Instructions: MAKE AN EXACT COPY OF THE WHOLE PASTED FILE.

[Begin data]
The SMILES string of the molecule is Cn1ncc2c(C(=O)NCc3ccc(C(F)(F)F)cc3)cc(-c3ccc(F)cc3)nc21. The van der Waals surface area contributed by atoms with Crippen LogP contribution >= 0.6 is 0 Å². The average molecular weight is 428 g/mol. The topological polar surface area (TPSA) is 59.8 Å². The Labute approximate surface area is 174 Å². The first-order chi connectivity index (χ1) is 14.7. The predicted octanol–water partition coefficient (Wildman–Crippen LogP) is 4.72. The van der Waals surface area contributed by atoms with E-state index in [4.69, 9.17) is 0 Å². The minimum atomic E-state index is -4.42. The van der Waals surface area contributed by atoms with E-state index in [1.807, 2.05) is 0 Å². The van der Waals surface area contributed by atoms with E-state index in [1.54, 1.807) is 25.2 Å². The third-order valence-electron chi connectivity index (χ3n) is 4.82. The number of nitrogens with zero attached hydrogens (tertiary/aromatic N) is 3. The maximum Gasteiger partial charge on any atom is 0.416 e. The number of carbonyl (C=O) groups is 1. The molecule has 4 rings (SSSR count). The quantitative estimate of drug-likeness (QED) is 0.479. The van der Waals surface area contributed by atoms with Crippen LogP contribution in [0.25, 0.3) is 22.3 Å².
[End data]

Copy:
The SMILES string of the molecule is Cn1ncc2c(C(=O)NCc3ccc(C(F)(F)F)cc3)cc(-c3ccc(F)cc3)nc21. The van der Waals surface area contributed by atoms with Crippen LogP contribution >= 0.6 is 0 Å². The average molecular weight is 428 g/mol. The topological polar surface area (TPSA) is 59.8 Å². The Labute approximate surface area is 174 Å². The first-order chi connectivity index (χ1) is 14.7. The predicted octanol–water partition coefficient (Wildman–Crippen LogP) is 4.72. The van der Waals surface area contributed by atoms with E-state index in [4.69, 9.17) is 0 Å². The minimum atomic E-state index is -4.42. The van der Waals surface area contributed by atoms with E-state index in [1.807, 2.05) is 0 Å². The van der Waals surface area contributed by atoms with E-state index in [1.54, 1.807) is 25.2 Å². The third-order valence-electron chi connectivity index (χ3n) is 4.82. The number of nitrogens with zero attached hydrogens (tertiary/aromatic N) is 3. The maximum Gasteiger partial charge on any atom is 0.416 e. The number of carbonyl (C=O) groups is 1. The molecule has 4 rings (SSSR count). The quantitative estimate of drug-likeness (QED) is 0.479. The van der Waals surface area contributed by atoms with Crippen LogP contribution in [0.25, 0.3) is 22.3 Å².